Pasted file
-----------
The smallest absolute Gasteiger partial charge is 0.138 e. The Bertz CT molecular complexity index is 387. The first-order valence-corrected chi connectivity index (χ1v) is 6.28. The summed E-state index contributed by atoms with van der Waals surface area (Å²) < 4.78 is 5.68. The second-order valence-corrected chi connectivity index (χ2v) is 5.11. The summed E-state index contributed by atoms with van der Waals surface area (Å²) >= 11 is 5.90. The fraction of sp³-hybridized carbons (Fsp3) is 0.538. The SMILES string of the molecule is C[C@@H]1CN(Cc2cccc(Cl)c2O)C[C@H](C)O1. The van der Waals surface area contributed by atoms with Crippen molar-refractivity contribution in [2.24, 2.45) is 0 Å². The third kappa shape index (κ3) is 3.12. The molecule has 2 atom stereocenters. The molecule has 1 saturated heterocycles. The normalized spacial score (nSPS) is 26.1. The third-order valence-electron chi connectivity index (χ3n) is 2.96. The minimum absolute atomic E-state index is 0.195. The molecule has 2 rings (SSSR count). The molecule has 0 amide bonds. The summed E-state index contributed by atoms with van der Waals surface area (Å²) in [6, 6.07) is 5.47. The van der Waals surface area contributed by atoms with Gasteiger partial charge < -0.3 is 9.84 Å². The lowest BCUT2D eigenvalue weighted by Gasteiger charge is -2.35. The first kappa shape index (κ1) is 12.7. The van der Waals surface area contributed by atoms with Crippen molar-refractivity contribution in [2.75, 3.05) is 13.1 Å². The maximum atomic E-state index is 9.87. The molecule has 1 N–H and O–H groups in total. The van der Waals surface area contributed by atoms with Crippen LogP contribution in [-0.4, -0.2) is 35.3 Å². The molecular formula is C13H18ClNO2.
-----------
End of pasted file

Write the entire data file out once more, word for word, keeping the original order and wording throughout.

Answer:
The smallest absolute Gasteiger partial charge is 0.138 e. The Bertz CT molecular complexity index is 387. The first-order valence-corrected chi connectivity index (χ1v) is 6.28. The summed E-state index contributed by atoms with van der Waals surface area (Å²) < 4.78 is 5.68. The second-order valence-corrected chi connectivity index (χ2v) is 5.11. The summed E-state index contributed by atoms with van der Waals surface area (Å²) >= 11 is 5.90. The fraction of sp³-hybridized carbons (Fsp3) is 0.538. The SMILES string of the molecule is C[C@@H]1CN(Cc2cccc(Cl)c2O)C[C@H](C)O1. The van der Waals surface area contributed by atoms with Crippen molar-refractivity contribution in [2.24, 2.45) is 0 Å². The third kappa shape index (κ3) is 3.12. The molecule has 2 atom stereocenters. The molecule has 1 saturated heterocycles. The normalized spacial score (nSPS) is 26.1. The third-order valence-electron chi connectivity index (χ3n) is 2.96. The minimum absolute atomic E-state index is 0.195. The molecule has 2 rings (SSSR count). The molecule has 0 amide bonds. The summed E-state index contributed by atoms with van der Waals surface area (Å²) in [6, 6.07) is 5.47. The van der Waals surface area contributed by atoms with Gasteiger partial charge < -0.3 is 9.84 Å². The lowest BCUT2D eigenvalue weighted by Gasteiger charge is -2.35. The first kappa shape index (κ1) is 12.7. The van der Waals surface area contributed by atoms with Crippen molar-refractivity contribution in [2.75, 3.05) is 13.1 Å². The maximum atomic E-state index is 9.87. The molecule has 1 N–H and O–H groups in total. The van der Waals surface area contributed by atoms with Crippen LogP contribution in [-0.4, -0.2) is 35.3 Å². The molecular formula is C13H18ClNO2.